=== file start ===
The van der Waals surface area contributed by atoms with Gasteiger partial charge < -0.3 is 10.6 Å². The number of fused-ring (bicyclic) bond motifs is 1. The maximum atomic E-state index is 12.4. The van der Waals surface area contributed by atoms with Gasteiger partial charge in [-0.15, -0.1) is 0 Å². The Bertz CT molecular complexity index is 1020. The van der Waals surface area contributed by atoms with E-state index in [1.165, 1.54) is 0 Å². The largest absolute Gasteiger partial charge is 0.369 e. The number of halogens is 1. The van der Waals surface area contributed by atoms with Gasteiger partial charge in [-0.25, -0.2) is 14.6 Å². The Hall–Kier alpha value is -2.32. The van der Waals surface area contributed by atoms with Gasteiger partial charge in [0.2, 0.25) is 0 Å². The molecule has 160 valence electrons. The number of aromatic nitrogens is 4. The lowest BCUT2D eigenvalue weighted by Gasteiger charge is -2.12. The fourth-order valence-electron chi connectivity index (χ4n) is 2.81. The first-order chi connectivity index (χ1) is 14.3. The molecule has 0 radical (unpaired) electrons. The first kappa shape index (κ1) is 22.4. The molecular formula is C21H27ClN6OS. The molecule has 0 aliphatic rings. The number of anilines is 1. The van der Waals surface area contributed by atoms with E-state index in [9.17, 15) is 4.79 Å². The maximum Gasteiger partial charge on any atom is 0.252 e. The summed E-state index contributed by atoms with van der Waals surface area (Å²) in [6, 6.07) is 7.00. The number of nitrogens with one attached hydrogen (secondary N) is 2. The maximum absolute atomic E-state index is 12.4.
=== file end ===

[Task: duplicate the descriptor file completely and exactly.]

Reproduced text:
The van der Waals surface area contributed by atoms with Gasteiger partial charge < -0.3 is 10.6 Å². The number of fused-ring (bicyclic) bond motifs is 1. The maximum atomic E-state index is 12.4. The van der Waals surface area contributed by atoms with Gasteiger partial charge in [-0.15, -0.1) is 0 Å². The Bertz CT molecular complexity index is 1020. The van der Waals surface area contributed by atoms with E-state index in [1.165, 1.54) is 0 Å². The largest absolute Gasteiger partial charge is 0.369 e. The number of halogens is 1. The van der Waals surface area contributed by atoms with Gasteiger partial charge in [-0.25, -0.2) is 14.6 Å². The Hall–Kier alpha value is -2.32. The van der Waals surface area contributed by atoms with Gasteiger partial charge in [0.2, 0.25) is 0 Å². The molecule has 160 valence electrons. The number of aromatic nitrogens is 4. The lowest BCUT2D eigenvalue weighted by Gasteiger charge is -2.12. The fourth-order valence-electron chi connectivity index (χ4n) is 2.81. The first-order chi connectivity index (χ1) is 14.3. The molecule has 0 radical (unpaired) electrons. The first kappa shape index (κ1) is 22.4. The molecular formula is C21H27ClN6OS. The molecule has 0 aliphatic rings. The number of anilines is 1. The van der Waals surface area contributed by atoms with E-state index in [9.17, 15) is 4.79 Å². The maximum Gasteiger partial charge on any atom is 0.252 e. The summed E-state index contributed by atoms with van der Waals surface area (Å²) in [6, 6.07) is 7.00. The number of nitrogens with one attached hydrogen (secondary N) is 2. The maximum absolute atomic E-state index is 12.4.